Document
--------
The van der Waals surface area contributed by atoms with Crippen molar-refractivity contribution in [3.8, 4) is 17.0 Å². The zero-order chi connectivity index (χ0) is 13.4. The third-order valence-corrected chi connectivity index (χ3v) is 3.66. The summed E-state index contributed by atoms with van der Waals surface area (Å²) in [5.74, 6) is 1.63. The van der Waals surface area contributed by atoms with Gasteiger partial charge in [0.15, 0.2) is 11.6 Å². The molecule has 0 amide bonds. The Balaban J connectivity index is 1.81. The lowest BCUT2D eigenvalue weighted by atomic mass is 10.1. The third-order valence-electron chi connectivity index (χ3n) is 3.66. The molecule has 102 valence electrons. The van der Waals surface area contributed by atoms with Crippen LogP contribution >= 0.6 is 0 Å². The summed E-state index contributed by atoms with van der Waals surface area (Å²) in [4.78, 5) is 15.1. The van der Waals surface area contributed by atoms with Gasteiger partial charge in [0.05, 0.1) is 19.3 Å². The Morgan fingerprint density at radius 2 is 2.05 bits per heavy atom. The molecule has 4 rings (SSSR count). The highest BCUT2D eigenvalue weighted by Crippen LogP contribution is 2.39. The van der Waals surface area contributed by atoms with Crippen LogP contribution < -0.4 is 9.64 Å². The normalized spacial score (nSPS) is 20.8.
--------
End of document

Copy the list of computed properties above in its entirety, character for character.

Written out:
The van der Waals surface area contributed by atoms with Crippen molar-refractivity contribution in [3.8, 4) is 17.0 Å². The zero-order chi connectivity index (χ0) is 13.4. The third-order valence-corrected chi connectivity index (χ3v) is 3.66. The summed E-state index contributed by atoms with van der Waals surface area (Å²) in [5.74, 6) is 1.63. The van der Waals surface area contributed by atoms with Gasteiger partial charge in [0.15, 0.2) is 11.6 Å². The molecule has 0 amide bonds. The Balaban J connectivity index is 1.81. The lowest BCUT2D eigenvalue weighted by atomic mass is 10.1. The third-order valence-electron chi connectivity index (χ3n) is 3.66. The molecule has 102 valence electrons. The van der Waals surface area contributed by atoms with Crippen LogP contribution >= 0.6 is 0 Å². The summed E-state index contributed by atoms with van der Waals surface area (Å²) in [4.78, 5) is 15.1. The van der Waals surface area contributed by atoms with Gasteiger partial charge in [0.05, 0.1) is 19.3 Å². The Morgan fingerprint density at radius 2 is 2.05 bits per heavy atom. The molecule has 4 rings (SSSR count). The highest BCUT2D eigenvalue weighted by Crippen LogP contribution is 2.39. The van der Waals surface area contributed by atoms with Crippen LogP contribution < -0.4 is 9.64 Å². The normalized spacial score (nSPS) is 20.8.